Born in Texas and raised in Oklahoma, Diane Hale Moody is a graduate of Oklahoma State University. She lives with her husband Ken in the rolling hills just outside of Nashville. They are the proud parents of two grown and extraordinary children, Hannah and Ben.
Just after moving to Tennessee in 1999, Diane felt the tug of a long-neglected passion to write again. Since then, she's written a column for her local newspaper, feature articles for various magazines and curriculum, and several novels with a dozen more stories eagerly vying for her attention.
Her first book, Confessions of a Prayer Slacker, released in August of 2010. She also co-authored Don't Ever Look Down: Surviving Cancer Together, with Dick & Debbie Church about their journey through breast cancer. The Runaway Pastor's Wife, her debut novel, released on Kindle and paperback in 2011. Her newest release, Tea with Emma, is the first installment of The Teacup Novellas, available now on Kindle.
When she's not reading or writing, Diane enjoys an eclectic taste in music and movies, great coffee, the company of good friends, and the adoration of a peculiar little puppy named Darby.
on Oct. 01, 2013 :
Late night, a good book, warm tea and then some nice dreams.. Ahh life is so good!! :)
I experienced all the above yesterday when I took up "Tea With Emma" when I couldn't sleep. Amidst the silence of the night broken only by the very faint night sounds, I had only my tea and this splendid book for company.
"Tea With Emma" is the first novella in the Teacup Novella series consisting of four books. I loved the way Diane has structured her story. She tells the story through Lucy who is an author having affections towards the UPS guy Mark, who by the way is just too handsome (sigh), and lives alone with her dog, Gertie. Lucy receives a parcel from her father which contains her late aunt Lucille's teacups, who had been a collector and collected vintage teacups from all over the world!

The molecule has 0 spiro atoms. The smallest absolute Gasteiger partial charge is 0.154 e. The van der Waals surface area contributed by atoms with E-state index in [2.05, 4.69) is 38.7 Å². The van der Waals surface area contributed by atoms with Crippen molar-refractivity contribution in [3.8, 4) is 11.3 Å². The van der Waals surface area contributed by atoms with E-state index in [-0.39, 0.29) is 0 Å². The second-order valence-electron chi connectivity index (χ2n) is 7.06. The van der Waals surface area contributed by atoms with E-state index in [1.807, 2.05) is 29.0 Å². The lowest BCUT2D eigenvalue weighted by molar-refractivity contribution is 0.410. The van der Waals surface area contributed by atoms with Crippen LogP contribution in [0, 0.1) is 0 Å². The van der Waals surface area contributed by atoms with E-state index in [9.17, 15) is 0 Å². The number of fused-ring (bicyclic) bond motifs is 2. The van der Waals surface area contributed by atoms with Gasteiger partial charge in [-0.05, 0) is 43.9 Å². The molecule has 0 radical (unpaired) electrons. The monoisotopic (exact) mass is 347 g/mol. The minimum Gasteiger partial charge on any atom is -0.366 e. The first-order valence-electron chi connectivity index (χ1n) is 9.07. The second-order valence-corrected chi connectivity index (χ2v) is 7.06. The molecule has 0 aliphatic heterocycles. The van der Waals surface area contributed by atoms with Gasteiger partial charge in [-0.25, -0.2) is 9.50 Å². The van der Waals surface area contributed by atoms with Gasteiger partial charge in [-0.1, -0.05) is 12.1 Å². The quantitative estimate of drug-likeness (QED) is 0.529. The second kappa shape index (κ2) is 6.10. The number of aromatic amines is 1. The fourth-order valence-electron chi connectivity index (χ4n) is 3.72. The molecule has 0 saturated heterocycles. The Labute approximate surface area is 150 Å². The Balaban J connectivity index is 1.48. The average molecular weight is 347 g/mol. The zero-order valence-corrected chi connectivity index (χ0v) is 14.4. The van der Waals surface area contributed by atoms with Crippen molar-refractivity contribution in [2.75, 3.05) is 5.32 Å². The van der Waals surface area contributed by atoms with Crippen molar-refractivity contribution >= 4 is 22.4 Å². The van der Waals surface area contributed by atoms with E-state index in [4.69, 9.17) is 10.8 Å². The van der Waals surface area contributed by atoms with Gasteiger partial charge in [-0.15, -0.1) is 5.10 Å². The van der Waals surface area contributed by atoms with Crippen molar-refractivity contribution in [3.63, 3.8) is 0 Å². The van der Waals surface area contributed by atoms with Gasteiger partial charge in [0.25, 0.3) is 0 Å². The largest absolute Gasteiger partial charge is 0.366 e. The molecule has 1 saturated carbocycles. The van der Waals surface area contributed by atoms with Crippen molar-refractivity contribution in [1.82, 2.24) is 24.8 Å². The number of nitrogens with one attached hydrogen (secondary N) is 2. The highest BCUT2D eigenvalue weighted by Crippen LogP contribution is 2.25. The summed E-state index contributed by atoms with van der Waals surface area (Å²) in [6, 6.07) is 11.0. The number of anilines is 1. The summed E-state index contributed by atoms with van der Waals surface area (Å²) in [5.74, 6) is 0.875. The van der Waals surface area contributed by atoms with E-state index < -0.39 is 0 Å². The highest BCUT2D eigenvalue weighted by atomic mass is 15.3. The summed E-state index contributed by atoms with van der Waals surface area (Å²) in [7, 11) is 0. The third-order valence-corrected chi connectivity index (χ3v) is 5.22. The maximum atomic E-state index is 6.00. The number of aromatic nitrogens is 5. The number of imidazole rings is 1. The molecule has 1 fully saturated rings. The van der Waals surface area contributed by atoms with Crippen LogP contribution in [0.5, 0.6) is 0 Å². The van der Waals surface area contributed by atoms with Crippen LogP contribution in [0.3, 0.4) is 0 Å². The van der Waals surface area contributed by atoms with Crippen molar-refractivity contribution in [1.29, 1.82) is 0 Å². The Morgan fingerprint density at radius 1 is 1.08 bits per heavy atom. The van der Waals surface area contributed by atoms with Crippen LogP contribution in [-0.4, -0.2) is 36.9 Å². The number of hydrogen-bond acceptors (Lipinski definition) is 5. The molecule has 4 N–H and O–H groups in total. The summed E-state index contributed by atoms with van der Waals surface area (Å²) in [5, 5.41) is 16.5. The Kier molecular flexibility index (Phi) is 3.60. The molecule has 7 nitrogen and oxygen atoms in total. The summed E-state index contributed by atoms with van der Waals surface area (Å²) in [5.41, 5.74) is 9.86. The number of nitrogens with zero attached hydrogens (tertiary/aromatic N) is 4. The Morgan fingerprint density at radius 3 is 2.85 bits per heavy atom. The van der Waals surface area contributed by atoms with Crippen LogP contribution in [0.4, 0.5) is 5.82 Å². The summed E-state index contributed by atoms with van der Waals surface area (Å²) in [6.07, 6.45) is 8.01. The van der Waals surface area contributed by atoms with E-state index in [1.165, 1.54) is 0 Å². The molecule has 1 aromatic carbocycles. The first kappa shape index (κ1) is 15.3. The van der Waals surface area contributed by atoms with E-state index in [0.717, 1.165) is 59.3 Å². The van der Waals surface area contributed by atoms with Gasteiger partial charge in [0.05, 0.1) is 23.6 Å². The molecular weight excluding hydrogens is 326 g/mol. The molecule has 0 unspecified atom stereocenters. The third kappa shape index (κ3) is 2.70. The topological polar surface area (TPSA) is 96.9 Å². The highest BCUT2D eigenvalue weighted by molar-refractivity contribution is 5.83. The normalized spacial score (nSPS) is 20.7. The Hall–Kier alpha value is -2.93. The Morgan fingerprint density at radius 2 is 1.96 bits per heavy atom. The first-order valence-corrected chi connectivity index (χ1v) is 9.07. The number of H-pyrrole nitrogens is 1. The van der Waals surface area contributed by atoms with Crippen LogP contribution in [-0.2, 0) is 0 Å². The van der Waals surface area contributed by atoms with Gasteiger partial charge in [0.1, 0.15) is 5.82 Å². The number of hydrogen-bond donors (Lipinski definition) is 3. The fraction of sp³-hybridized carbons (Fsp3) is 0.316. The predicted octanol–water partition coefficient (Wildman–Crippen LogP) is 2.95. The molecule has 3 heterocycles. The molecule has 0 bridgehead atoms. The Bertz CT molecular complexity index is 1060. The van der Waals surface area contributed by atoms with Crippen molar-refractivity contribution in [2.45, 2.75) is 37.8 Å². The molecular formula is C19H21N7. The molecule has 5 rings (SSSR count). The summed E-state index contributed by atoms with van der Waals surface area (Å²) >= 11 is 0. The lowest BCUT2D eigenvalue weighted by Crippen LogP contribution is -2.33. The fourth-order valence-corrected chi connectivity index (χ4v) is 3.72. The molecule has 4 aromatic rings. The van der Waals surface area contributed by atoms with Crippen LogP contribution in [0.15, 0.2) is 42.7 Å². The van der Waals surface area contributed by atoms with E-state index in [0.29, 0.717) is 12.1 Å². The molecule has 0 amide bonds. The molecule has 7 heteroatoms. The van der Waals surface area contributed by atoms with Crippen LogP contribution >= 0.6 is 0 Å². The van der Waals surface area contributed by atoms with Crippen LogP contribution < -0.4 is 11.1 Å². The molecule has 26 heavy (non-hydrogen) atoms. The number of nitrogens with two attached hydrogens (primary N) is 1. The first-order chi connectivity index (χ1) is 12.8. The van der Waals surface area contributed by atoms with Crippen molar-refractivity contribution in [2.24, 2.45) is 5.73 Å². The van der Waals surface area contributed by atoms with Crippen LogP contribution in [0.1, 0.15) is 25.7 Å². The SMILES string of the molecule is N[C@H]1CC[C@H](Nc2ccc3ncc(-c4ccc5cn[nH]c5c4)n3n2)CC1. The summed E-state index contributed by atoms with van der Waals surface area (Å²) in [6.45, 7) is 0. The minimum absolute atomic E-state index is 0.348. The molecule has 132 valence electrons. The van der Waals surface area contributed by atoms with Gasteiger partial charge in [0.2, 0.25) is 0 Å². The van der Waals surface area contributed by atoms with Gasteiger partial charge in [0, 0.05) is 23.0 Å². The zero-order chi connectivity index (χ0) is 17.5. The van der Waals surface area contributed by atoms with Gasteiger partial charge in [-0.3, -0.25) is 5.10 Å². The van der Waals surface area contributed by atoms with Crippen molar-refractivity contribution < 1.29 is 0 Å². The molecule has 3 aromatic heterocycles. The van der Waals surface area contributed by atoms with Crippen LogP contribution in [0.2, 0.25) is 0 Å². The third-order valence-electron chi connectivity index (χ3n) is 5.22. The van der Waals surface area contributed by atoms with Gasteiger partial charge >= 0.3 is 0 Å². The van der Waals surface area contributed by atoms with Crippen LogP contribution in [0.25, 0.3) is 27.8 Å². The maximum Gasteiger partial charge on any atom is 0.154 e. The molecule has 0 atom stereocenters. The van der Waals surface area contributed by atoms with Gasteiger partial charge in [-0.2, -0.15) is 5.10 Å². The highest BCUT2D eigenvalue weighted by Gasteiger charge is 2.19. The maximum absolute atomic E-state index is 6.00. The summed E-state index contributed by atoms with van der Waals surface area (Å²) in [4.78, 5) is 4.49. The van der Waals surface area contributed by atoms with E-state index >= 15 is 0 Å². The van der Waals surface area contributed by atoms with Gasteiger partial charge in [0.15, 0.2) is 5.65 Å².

The teacups transport Lucy to the past when she had spent one summer with her aunt and had loved all her tea parties and the stories she told about each teacup she had collected. This gives her inspiration to write four stories based on each teacup and so starts our first story which follows two friends, Maddie and Lanie who have just returned from a Jane Austen tour from England and aim to bring the Austen culture to Austin by opening a tea shop. The story introduces us to Maddie's Nana Rachel, Jonathan who adores Rachel, Dr. Ian Grant who has formed a bad impression of Maddie and Lanie based on his experiences during the flight from England where he constantly listened to their incessant chatter and despite his repeated rebukes could not get a single moment of quiet. As if this torture was not enough, a lone wheel from their bag leaves him on crutches with a bad sprain in his leg!! :)
I also loved the character of the mysterious cyber friend of Lanie's, Jeff. A terrific character treat, this book hooked me from the start and I was bemused by Maddie's often disastrous attempts at being matchmaker!!
The whole grouchy Dr. Grant part and the sweet Maddie's attempts at forging a friendship with him and also aiming for his forgiveness was interesting. The quaint and cozy tea sampling and cake tasting sessions were just yum and I loved every second of it. What with all the quiet and the coziness of my couch I could feel myself sitting with Maddie and Nana in their kitchen while they discussed their recipes for the upcoming tea shop, "The Chawton Tea Room" which they named after Austen's cottage, "Chawton Cottage"!
I was warmed by Lanie and Maddie's deep friendship and the selfless love between Nana and Maddie. The unrequited care shown by Jonathan for Nana is endearing and I sincerely wished they would have a happily- ever- after.
I had read the third installment in the series, "Home to Walnut Ridge" first and though all books are different but still after reading this first book I am able to understand the history of all characters and the story of Lucy and Mark better. Needless to say the covers of both the books from this series are catchy and attract the reader with their warmth inspiring settings.. :)
Lucy aptly describes her idea of Maddie and of Tea With Emma as
"A hopeless romantic in a modern -day twist to Jane Austen's Emma... in Austin?"
A 4.5 out of 5 to "Tea With Emma" and a strong recommendation to enjoy reading this book along with your warm cup of tea for a perfect refreshment and an inviting journey to Jane Austen's time of the perfect English tea parties "with cinnamon scones or wedges of mouth watering Scottish shortbread" . A few recipes provided at the back of the book, courtesy of "The Chawton Tea Room", are simply wow and I am definitely going to try them out for my own tea party!! :)
This review is also available at Njkinny's World of Books blog.. :)
(review of free book)